Another insight: “Just as battery life is getting longer, devices are getting smaller and thinner, with more laptop manufacturers standardizing on the USB Type-C connector. USB-C allows a great deal of power through a very thin connector. “We have more devices, we have lower wattage requirements. We designed Flex Mobile Power very intentionally with three USB-C ports and one USB-A port, no outlet.
Unlike USB-A ports, which will top out at between 12 to 15 watts in the best-case scenario, a USB-C device has smarts in it. “It has the intelligence to do a handshake between the device and the charger to safely provide the appropriate amount of power.” The same USB-C port can charge a phone at 10 to 15 watts, says Anderson, but if that USB-C port has enough power behind it, it can charge a laptop up to 100 watts. And it negotiates along that path to be able to provide the right amount of power at the right time for any device plugged into it.
The first of its kind enterprise-level, high-capacity mobile power solution allows workplaces to become more fluid and for teams to work wherever they need to. “Steelcase Flex Mobile Power can power three MacBook Pros from dead to full – that’s how powerful it is,” Anderson says. “And our charging system can recharge five units in less than eight hours. Both are optimized for the workday. I think this is a great example of how our development team can innovate around a true customer need and create something truly distinctive.”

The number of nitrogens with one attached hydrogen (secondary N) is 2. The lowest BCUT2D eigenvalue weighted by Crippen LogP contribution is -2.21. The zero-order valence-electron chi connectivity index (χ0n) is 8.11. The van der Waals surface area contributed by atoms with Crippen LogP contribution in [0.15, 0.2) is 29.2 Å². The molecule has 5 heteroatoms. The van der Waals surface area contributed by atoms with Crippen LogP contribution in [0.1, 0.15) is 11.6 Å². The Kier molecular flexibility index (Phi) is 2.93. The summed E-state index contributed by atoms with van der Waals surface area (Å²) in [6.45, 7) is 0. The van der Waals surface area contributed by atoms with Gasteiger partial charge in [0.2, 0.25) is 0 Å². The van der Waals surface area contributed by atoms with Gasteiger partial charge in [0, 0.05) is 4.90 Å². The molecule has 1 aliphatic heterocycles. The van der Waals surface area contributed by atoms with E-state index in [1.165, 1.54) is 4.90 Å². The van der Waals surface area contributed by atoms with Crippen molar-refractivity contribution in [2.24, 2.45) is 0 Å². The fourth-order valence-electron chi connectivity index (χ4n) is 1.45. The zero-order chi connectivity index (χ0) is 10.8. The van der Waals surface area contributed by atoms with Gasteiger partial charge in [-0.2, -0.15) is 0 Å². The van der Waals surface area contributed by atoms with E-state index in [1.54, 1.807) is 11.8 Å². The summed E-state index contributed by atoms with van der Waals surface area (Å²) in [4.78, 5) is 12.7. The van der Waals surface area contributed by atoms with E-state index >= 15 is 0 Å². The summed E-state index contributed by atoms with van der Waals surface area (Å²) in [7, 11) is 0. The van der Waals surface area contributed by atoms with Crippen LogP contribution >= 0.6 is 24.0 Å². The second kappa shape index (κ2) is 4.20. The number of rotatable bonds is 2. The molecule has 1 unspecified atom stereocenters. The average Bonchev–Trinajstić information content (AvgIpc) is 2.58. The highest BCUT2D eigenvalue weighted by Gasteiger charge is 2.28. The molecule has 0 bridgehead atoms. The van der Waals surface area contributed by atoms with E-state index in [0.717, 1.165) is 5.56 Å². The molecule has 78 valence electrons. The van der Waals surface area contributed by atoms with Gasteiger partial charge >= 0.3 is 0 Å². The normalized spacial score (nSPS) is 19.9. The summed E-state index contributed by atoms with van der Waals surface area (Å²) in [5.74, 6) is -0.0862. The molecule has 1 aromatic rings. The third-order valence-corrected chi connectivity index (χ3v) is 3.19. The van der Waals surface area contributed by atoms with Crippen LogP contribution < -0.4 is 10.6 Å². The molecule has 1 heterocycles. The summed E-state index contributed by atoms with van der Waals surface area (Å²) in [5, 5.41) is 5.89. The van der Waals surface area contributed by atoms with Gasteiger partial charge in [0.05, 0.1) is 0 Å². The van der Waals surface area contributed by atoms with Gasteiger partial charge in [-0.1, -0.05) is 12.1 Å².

Steelcase Flex Mobile Power brings true mobility to the workplace. It’s easy to grab, go and get things done. Still, it’s a first step, says Anderson. “The new planning paradigm has to allow for new types of spaces, untethered to the power grid and easily changed. As technology develops and we see changes in how devices and products get along, we’ll be presented with more interesting opportunities for mobile power.”
Function Meets Form
“Simple, delicate, with a sense of poetry” is how Steelcase industrial designer Hyun Yoo describes the ceramic vessels she began slip casting several years ago as a way to rediscover her artistic voice outside of work and explore new shapes and materials.
She never imagined her artistic explorations would become the inspiration for a mobile power solution. We asked Yoo a few questions about the project and her creative process.
360: How did your personal work in ceramics intersect with this project.